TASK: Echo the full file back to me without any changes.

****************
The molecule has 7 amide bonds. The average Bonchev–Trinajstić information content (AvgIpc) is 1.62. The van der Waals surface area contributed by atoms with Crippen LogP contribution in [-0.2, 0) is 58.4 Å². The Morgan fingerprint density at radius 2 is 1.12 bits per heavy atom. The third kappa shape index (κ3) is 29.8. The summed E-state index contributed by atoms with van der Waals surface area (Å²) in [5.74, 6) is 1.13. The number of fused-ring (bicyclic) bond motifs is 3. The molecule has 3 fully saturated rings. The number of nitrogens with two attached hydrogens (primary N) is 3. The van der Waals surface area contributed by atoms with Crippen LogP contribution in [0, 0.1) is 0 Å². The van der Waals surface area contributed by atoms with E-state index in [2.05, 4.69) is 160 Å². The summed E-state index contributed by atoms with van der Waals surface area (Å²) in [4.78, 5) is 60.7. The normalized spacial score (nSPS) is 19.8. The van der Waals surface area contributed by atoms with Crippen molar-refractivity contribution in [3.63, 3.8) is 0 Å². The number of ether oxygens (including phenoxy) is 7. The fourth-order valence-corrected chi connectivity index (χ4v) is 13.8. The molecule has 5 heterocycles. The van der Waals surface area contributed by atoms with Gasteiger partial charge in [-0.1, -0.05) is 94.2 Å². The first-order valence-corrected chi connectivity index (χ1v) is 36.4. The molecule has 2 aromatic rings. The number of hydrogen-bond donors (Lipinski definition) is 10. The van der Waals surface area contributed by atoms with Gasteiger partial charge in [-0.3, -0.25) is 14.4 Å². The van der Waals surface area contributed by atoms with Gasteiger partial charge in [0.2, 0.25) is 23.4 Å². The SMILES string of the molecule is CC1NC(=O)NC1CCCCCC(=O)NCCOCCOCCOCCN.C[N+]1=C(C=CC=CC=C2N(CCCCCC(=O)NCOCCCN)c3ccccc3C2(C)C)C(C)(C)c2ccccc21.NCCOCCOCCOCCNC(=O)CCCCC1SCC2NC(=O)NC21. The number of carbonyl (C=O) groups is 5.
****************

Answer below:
The molecule has 7 amide bonds. The average Bonchev–Trinajstić information content (AvgIpc) is 1.62. The van der Waals surface area contributed by atoms with Crippen LogP contribution in [-0.2, 0) is 58.4 Å². The Morgan fingerprint density at radius 2 is 1.12 bits per heavy atom. The third kappa shape index (κ3) is 29.8. The summed E-state index contributed by atoms with van der Waals surface area (Å²) in [5.74, 6) is 1.13. The number of fused-ring (bicyclic) bond motifs is 3. The molecule has 3 fully saturated rings. The number of nitrogens with two attached hydrogens (primary N) is 3. The van der Waals surface area contributed by atoms with Crippen LogP contribution in [0, 0.1) is 0 Å². The van der Waals surface area contributed by atoms with E-state index in [2.05, 4.69) is 160 Å². The summed E-state index contributed by atoms with van der Waals surface area (Å²) in [4.78, 5) is 60.7. The normalized spacial score (nSPS) is 19.8. The van der Waals surface area contributed by atoms with Crippen molar-refractivity contribution in [3.63, 3.8) is 0 Å². The number of ether oxygens (including phenoxy) is 7. The fourth-order valence-corrected chi connectivity index (χ4v) is 13.8. The molecule has 5 heterocycles. The van der Waals surface area contributed by atoms with Gasteiger partial charge in [-0.1, -0.05) is 94.2 Å². The first-order valence-corrected chi connectivity index (χ1v) is 36.4. The molecule has 2 aromatic rings. The number of hydrogen-bond donors (Lipinski definition) is 10. The van der Waals surface area contributed by atoms with Gasteiger partial charge in [-0.3, -0.25) is 14.4 Å². The van der Waals surface area contributed by atoms with Gasteiger partial charge in [0.2, 0.25) is 23.4 Å². The SMILES string of the molecule is CC1NC(=O)NC1CCCCCC(=O)NCCOCCOCCOCCN.C[N+]1=C(C=CC=CC=C2N(CCCCCC(=O)NCOCCCN)c3ccccc3C2(C)C)C(C)(C)c2ccccc21.NCCOCCOCCOCCNC(=O)CCCCC1SCC2NC(=O)NC21. The number of carbonyl (C=O) groups is 5.